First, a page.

Republic of the Congo Democracy and Rights

Democracy and rights

Abbreviated as ROC by Abbreviationfinder, Congo-Brazzaville is not to be regarded as a free country. The president and his immediate circle hold a firm grip on both the country’s oil and political power. The opposition has little opportunity to come to power.

In 2015, the country’s constitution was changed following a referendum so that President Denis Sassou Nguesso could be re-elected for another term in 2016. Both the referendum and the presidential election were preceded and followed by harassment and threats of opposition, violence and human rights violations. There were reports of arbitrary detention and forced disappearances (see Current Policy).

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Freedom of assembly and association are enshrined in the country’s constitution, but above all freedom of assembly is not respected by the regime. Before the 2016 elections, for example, opposition meetings were stopped.

Civil society organizations are active in both social sectors and human rights. Those who work for human rights and political issues testify to threats and harassment.

Inequality is widespread and legislation is discriminatory against women. For example, the penalty for adultery is much harsher for women than for men. The proportion of women in Parliament was 7 percent in 2017 (see Social conditions).

Discrimination on ethical grounds is not allowed, but occurs extensively. The indigenous population is discriminated against both politically and socially and economically. Same-sex sexual acts are not prohibited, but LGBTQ people are discriminated against as a result of religious and traditional values.

Freedom of religion is statutory and is generally respected (see Religion).

Freedom of expression and media

Freedom of speech and press is guaranteed in the Constitution. In practice, these rights are limited in different ways. Expressing criticism of the regime as a private person can lead to arrest and according to human rights organizations, e-mails and online activities happen to be monitored.

Repeated reports of threats and harassment of journalists occur. Various administrative measures such as revoked licenses have also been used to restrict media. The majority of the media in the country are linked to the government and those who are not are to a large extent apply self-censorship.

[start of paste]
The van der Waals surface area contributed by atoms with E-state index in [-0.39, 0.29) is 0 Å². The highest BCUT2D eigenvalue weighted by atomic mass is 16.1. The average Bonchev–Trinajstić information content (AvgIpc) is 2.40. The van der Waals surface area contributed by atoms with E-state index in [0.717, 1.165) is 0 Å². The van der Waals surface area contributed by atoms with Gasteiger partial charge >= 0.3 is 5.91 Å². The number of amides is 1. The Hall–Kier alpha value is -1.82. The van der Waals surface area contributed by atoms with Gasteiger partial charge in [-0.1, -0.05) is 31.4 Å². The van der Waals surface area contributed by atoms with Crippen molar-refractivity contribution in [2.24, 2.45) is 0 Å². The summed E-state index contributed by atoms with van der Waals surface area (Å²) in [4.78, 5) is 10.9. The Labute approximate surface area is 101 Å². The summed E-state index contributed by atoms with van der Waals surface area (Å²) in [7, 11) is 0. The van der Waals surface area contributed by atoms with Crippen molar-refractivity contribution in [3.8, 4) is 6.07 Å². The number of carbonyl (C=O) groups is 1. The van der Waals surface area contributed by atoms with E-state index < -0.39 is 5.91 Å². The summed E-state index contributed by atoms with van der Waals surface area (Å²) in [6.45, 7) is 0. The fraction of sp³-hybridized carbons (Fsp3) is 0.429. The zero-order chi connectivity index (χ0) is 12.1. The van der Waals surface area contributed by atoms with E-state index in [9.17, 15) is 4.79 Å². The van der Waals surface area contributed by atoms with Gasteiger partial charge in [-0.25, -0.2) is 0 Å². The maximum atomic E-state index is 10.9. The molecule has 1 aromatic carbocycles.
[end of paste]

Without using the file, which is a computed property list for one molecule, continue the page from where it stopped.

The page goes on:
Congo-Brazzaville is ranked 117 out of 180 in Reporters Without Borders Press Freedom Index for 2019. In five years, the country has collapsed nearly 40 places on the list.

The Internet has been shut down on a couple of occasions in connection with the 2016 elections.


Corruption in the country is widespread in almost every part of society, and especially in the exploitation of natural resources, primarily oil. The president’s family controls the state-owned oil company and in 2018 international criminal investigations were underway where the family was suspected of receiving bribes in exchange for favorable oil contracts.

In 2019, Congo-Brazzaville ranked 165 out of 180 in the Transparency International index of perceived corruption. Same position as the year before.

Judicial system and legal security

The independence of the judiciary is enshrined in the new constitution adopted in 2015. However, in practice, the judiciary is subject to political pressure. Opponents are sentenced to severe prison sentences, while the impunity is widespread for regime loyalists. The judiciary is also corrupt, underfunded and under-dimensioned. Customary law is often used in parallel, especially in rural areas, to resolve disputes (see Political system).

The country’s constitution prohibits torture, but reports state that this is common in both police and military.

The conditions in the country’s prisons are substandard. The death penalty was formally abolished in 2015.



Prime Minister’s post abolished

President Sassou-Nguesso re-furnishes the government and abolishes the post of prime minister. Even before, however, the president was in practice the head of government.


Prime Minister’s post abolished

President Sassou-Nguesso re-furnishes the government and abolishes the post of prime minister. Even before, however, the president was in practice the head of government.


Criticism against presidential elections

Sassou-Nguesso wins the presidential election by a large majority. The opposition and a human rights organization criticize him for electoral fraud and abuse of opposition politicians.


Opposition candidates are rejected

The Constitutional Court disapproves four of the opposition candidates in the presidential election for violating different rules. The opposition claims that political motives are behind it.


Ready for investigation against the president

A French court gives the go-ahead for a judicial investigation into embezzlement charges against President Sassou-Nguesso. He is suspected of having bought luxury housing and other things in France for public funds.


National dialogue before elections

The government invites a “national dialogue” before the election, but the FPOC declines no. The dialogue is carried out and the participants conclude that it is too late to organize a census before the election and that the already existing election committee will organize the election.


The opposition calls for census and electoral commission

18 opposition parties gather for a meeting and demand that a census be conducted before the presidential election in order to update the voting lengths. The meeting also requires the government to appoint an independent electoral commission. At the same time, the Alliance formed the Front of the Congolese Opposition Parties (FPOC) in an attempt to invite the government to a united opposition to the election.